Aluminum plasmonics for UV nanooptics
NANOMETROLOGY 2016, 01 June, Paris, France (Talk invité)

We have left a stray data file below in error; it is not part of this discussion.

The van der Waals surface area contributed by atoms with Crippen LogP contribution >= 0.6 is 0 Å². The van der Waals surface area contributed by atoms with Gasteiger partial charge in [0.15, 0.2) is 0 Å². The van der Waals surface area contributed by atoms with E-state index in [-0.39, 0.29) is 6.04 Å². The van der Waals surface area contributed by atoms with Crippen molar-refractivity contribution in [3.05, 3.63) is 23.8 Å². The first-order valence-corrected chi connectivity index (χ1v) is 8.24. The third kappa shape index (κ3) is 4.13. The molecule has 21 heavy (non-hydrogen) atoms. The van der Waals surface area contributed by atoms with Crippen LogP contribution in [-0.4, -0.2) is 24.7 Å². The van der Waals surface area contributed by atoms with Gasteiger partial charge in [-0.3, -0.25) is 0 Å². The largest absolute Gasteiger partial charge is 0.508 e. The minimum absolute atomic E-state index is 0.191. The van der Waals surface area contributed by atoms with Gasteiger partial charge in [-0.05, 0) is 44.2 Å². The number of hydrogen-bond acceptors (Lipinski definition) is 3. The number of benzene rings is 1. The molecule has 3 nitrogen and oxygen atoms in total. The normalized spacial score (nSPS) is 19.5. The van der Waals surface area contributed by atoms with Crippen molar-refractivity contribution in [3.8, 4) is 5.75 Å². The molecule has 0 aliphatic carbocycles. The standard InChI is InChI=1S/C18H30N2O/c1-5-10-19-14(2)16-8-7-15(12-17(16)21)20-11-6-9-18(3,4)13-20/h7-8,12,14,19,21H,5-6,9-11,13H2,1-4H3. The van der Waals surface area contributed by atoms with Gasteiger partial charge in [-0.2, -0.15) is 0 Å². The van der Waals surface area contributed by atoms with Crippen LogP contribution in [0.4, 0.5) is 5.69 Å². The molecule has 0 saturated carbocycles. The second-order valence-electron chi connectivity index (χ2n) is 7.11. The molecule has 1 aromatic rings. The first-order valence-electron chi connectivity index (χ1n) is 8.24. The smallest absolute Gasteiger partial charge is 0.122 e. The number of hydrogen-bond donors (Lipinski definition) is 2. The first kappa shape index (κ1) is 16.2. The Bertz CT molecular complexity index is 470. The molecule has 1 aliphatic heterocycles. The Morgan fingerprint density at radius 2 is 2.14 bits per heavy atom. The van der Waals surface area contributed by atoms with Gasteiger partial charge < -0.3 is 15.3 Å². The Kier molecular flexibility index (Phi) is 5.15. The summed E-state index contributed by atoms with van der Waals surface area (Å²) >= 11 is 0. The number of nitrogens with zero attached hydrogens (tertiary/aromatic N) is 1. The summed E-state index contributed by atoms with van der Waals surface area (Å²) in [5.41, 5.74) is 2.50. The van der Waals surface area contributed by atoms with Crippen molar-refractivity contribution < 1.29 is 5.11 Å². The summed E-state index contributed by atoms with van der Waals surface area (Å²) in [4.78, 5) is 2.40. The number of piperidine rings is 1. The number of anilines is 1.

An electromagnetic field is able to produce a collective oscillation of free electrons at a metal surface. This allows light to be concentrated in volumes smaller than its wavelength. The resulting waves, called surface plasmons can be applied in various technological applications such as ultra-sensitive sensing, Surface Enhanced Raman Spectroscopy (SERS), or metal-enhanced fluorescence, to only name a few. For several decades plasmonics has been almost exclusively studied in the visible region by using nanoparticles made of gold or silver as these noble metals support LSPR only in the visible and near-IR range. Nevertheless, emerging applications will require the extension of nano-plasmonics toward higher energies, in the UV range. Aluminum is one of the most appealing metal for pushing plasmonics up to ultraviolet energies. The subsequent applications in the field of nanooptics are various. This metal is therefore a highly promising material for commercial applications in the field of nanooptics from the infrared to ultraviolet. As a consequence, aluminum (or UV) plasmonics has emerged quite recently. Aluminium plasmonics has been demonstrated efficient for numerous potential applications including non-linear optics, enhanced fluorescence, UV-SERS, optoelectronics (plasmonic assisted lasing, by coupling Al with wide bandgpap semiconduc-tors such as GaN), photocatalysis, structural colors and data storage. In this talk, we will discuss about the recent advances in aluminum plasmonics. Different preparation methods developed in the laboratory to obtain aluminum nanostructures will be presented with their optical and morphological characterizations. Both advantages and issue of aluminum as a plas-monic material will be part of the presentation.